In the past I have had good yields using approximately 1.5 x the volume of nitric acid of sulfuric acid.
So to nitrate 10 mls of glycerine, add it to mixed acid consisting of 30 mls of HNO3 and 45 mls or H2SO4.
I would also recommend keeping your reaction mix cooler, no more than 20 C and start your additions when your mixed acids are well below this temperature.
For 10 mls of glycerine being added to mixed acids in a salted ice bath you should expect the additions to take approximately 30 minutes with good stirring.
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Rich_Insane
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[*] posted on 5-4-2022 at 18:10



Quote:

Are you sure of the purity of your glycerine?
You also need an excess of nitric acid to make sure your glycerine is fully nitrated.
In the past I have had good yields using approximately 1.5 x the volume of nitric acid of sulfuric acid.
So to nitrate 10 mls of glycerine, add it to mixed acid consisting of 30 mls of HNO3 and 45 mls or H2SO4.
I would also recommend keeping your reaction mix cooler, no more than 20 C and start your additions when your mixed acids are well below this temperature.
For 10 mls of glycerine being added to mixed acids in a salted ice bath you should expect the additions to take approximately 30 minutes with good stirring.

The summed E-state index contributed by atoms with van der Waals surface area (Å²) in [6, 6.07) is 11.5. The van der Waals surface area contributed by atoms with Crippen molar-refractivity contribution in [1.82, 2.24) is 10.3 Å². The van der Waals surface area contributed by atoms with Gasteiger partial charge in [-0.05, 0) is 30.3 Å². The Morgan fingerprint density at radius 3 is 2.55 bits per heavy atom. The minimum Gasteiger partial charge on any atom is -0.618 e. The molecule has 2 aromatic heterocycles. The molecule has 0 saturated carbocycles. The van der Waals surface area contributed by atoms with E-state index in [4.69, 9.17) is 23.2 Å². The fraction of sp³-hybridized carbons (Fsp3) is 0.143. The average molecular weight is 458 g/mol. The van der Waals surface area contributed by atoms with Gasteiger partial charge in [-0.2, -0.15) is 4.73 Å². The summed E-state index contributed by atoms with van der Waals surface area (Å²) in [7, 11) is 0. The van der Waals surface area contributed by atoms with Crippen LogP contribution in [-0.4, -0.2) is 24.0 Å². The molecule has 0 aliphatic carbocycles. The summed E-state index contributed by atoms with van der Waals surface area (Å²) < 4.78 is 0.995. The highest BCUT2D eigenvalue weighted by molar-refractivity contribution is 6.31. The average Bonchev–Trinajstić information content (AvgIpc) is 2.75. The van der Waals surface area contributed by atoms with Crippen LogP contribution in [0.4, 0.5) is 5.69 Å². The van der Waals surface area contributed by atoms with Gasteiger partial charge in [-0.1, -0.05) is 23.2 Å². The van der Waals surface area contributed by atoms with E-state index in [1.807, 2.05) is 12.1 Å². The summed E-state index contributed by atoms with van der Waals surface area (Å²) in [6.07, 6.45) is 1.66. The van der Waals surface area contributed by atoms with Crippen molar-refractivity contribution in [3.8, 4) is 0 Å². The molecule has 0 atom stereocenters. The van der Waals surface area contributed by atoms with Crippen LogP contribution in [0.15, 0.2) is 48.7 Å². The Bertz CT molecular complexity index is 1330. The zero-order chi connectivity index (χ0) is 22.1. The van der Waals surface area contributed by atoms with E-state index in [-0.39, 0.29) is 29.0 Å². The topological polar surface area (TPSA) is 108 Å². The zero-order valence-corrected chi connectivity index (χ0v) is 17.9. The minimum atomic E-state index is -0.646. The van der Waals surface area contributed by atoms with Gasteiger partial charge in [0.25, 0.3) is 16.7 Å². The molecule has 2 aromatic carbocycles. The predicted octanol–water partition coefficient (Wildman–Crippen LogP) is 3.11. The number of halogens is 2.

That's exactly the mixture I used (30 ml of conc. HNO3 and 45 ml of conc. H2SO4). I did not salt the ice bath though, and I think that might be a good idea. I was using old ice from the ice machine. I'm just stunned at how violent the reaction was. There was a cloud of NOx released and the mixture turned red then pitch black, eventually splitting into two layers. It happened very suddenly, the temperature was at around 15-18 degrees C

The glycerin I used was lab-grade at the least, and might've been ACS reagent grade.
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[*] posted on 5-4-2022 at 18:27


Quote: Originally posted by Rich_Insane  


That's exactly the mixture I used (30 ml of conc. HNO3 and 45 ml of conc. H2SO4). I did not salt the ice bath though, and I think that might be a good idea. I was using old ice from the ice machine. I'm just stunned at how violent the reaction was. There was a cloud of NOx released and the mixture turned red then pitch black, eventually splitting into two layers. It happened very suddenly, the temperature was at around 15-18 degrees C

The glycerin I used was lab-grade at the least, and might've been ACS reagent grade.


And you definitely employed good continuous stirring/swirling, with slow additions? That is indeed a strange outcome. What you describe sounds like a runaway reaction, but with no rise in temperature. The nitration of the glycerine should occur without the generation of NOx.
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[*] posted on 7-4-2022 at 01:31


Use a salted ice bath to get lower temps. I like to have my nitration mixes very, very cold to begin with. Been ages since I did this, but I'll drop some thoughts below. Used to do this a lot.

From the sounds of it, insufficient mixing was likely the culprit.

So the glycerol often doesn't mix in very well without a decent amount of swirling (or slowish stirring using a stirplate), and can form a layer or some "globs" that you may not notice, which can cause localised hotspots and trigger a runaway reaction. The overall temp will seem low due to the hotspot being localized to one place.

My usual process for this was mixed acids in a salted ice bath on top of the stirplate, stirplate on medium speed so there is a good amount of stirring going on, and dripping in the glycerol "down the side" of the beaker, so it gets "washed" into the mix quite well by the vortex-of-sorts.